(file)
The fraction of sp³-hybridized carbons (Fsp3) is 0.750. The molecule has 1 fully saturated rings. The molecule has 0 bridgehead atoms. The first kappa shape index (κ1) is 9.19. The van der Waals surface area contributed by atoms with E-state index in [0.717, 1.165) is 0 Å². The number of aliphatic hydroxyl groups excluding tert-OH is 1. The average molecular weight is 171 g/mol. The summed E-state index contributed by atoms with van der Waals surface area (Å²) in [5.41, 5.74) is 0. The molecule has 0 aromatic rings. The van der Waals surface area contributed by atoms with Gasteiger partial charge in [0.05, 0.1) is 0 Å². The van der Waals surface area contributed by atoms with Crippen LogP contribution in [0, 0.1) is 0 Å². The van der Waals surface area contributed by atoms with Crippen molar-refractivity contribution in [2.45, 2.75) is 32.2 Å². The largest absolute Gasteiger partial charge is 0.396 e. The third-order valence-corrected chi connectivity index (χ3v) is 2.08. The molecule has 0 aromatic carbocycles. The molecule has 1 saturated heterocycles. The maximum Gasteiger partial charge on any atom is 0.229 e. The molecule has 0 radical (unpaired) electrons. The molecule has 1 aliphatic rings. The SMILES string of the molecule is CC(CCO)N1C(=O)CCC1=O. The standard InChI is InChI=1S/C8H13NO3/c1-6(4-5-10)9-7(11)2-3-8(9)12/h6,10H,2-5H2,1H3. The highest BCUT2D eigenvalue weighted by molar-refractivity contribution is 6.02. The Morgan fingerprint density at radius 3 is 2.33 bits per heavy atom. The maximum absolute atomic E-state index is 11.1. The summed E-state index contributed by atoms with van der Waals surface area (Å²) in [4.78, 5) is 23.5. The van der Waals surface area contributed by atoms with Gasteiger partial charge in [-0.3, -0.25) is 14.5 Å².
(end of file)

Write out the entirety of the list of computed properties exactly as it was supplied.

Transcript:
The fraction of sp³-hybridized carbons (Fsp3) is 0.750. The molecule has 1 fully saturated rings. The molecule has 0 bridgehead atoms. The first kappa shape index (κ1) is 9.19. The van der Waals surface area contributed by atoms with E-state index in [0.717, 1.165) is 0 Å². The number of aliphatic hydroxyl groups excluding tert-OH is 1. The average molecular weight is 171 g/mol. The summed E-state index contributed by atoms with van der Waals surface area (Å²) in [5.41, 5.74) is 0. The molecule has 0 aromatic rings. The van der Waals surface area contributed by atoms with Gasteiger partial charge in [0.05, 0.1) is 0 Å². The van der Waals surface area contributed by atoms with Crippen LogP contribution in [0, 0.1) is 0 Å². The van der Waals surface area contributed by atoms with Crippen molar-refractivity contribution in [2.45, 2.75) is 32.2 Å². The largest absolute Gasteiger partial charge is 0.396 e. The third-order valence-corrected chi connectivity index (χ3v) is 2.08. The molecule has 0 aromatic carbocycles. The molecule has 1 saturated heterocycles. The maximum Gasteiger partial charge on any atom is 0.229 e. The molecule has 0 radical (unpaired) electrons. The molecule has 1 aliphatic rings. The SMILES string of the molecule is CC(CCO)N1C(=O)CCC1=O. The standard InChI is InChI=1S/C8H13NO3/c1-6(4-5-10)9-7(11)2-3-8(9)12/h6,10H,2-5H2,1H3. The highest BCUT2D eigenvalue weighted by molar-refractivity contribution is 6.02. The Morgan fingerprint density at radius 3 is 2.33 bits per heavy atom. The maximum absolute atomic E-state index is 11.1. The summed E-state index contributed by atoms with van der Waals surface area (Å²) in [4.78, 5) is 23.5. The van der Waals surface area contributed by atoms with Gasteiger partial charge in [-0.3, -0.25) is 14.5 Å².